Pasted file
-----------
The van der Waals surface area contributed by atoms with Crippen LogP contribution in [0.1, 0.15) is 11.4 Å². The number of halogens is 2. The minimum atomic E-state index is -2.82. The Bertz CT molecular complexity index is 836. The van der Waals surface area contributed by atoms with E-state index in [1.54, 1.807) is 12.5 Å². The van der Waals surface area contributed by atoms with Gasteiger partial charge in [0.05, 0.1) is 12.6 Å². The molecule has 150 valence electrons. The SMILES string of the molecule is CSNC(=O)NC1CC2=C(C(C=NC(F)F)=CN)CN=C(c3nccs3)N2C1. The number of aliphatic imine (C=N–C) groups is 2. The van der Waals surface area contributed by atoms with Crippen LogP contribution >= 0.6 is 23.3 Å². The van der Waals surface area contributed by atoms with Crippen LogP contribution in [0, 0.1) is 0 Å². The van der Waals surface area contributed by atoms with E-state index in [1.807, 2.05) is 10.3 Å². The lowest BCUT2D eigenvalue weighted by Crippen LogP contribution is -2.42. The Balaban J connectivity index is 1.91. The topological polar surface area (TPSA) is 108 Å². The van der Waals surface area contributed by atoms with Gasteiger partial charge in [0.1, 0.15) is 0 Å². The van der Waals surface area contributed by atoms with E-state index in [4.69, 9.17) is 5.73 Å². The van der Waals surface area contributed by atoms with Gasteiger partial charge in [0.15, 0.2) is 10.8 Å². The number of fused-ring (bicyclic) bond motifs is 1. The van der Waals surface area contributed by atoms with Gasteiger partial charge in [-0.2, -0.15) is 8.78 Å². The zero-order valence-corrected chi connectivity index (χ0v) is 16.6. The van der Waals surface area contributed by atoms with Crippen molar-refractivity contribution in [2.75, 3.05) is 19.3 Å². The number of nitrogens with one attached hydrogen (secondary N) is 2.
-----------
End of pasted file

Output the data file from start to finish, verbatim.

The van der Waals surface area contributed by atoms with Crippen LogP contribution in [0.1, 0.15) is 11.4 Å². The number of halogens is 2. The minimum atomic E-state index is -2.82. The Bertz CT molecular complexity index is 836. The van der Waals surface area contributed by atoms with E-state index in [1.54, 1.807) is 12.5 Å². The van der Waals surface area contributed by atoms with Gasteiger partial charge in [0.05, 0.1) is 12.6 Å². The molecule has 150 valence electrons. The SMILES string of the molecule is CSNC(=O)NC1CC2=C(C(C=NC(F)F)=CN)CN=C(c3nccs3)N2C1. The number of aliphatic imine (C=N–C) groups is 2. The van der Waals surface area contributed by atoms with Crippen LogP contribution >= 0.6 is 23.3 Å². The van der Waals surface area contributed by atoms with Crippen LogP contribution in [0, 0.1) is 0 Å². The van der Waals surface area contributed by atoms with E-state index in [1.807, 2.05) is 10.3 Å². The lowest BCUT2D eigenvalue weighted by Crippen LogP contribution is -2.42. The Balaban J connectivity index is 1.91. The topological polar surface area (TPSA) is 108 Å². The van der Waals surface area contributed by atoms with Gasteiger partial charge in [0.1, 0.15) is 0 Å². The van der Waals surface area contributed by atoms with E-state index in [4.69, 9.17) is 5.73 Å². The van der Waals surface area contributed by atoms with Gasteiger partial charge in [0.15, 0.2) is 10.8 Å². The number of fused-ring (bicyclic) bond motifs is 1. The van der Waals surface area contributed by atoms with Gasteiger partial charge in [-0.2, -0.15) is 8.78 Å². The zero-order valence-corrected chi connectivity index (χ0v) is 16.6. The van der Waals surface area contributed by atoms with Crippen molar-refractivity contribution in [2.75, 3.05) is 19.3 Å². The number of nitrogens with one attached hydrogen (secondary N) is 2.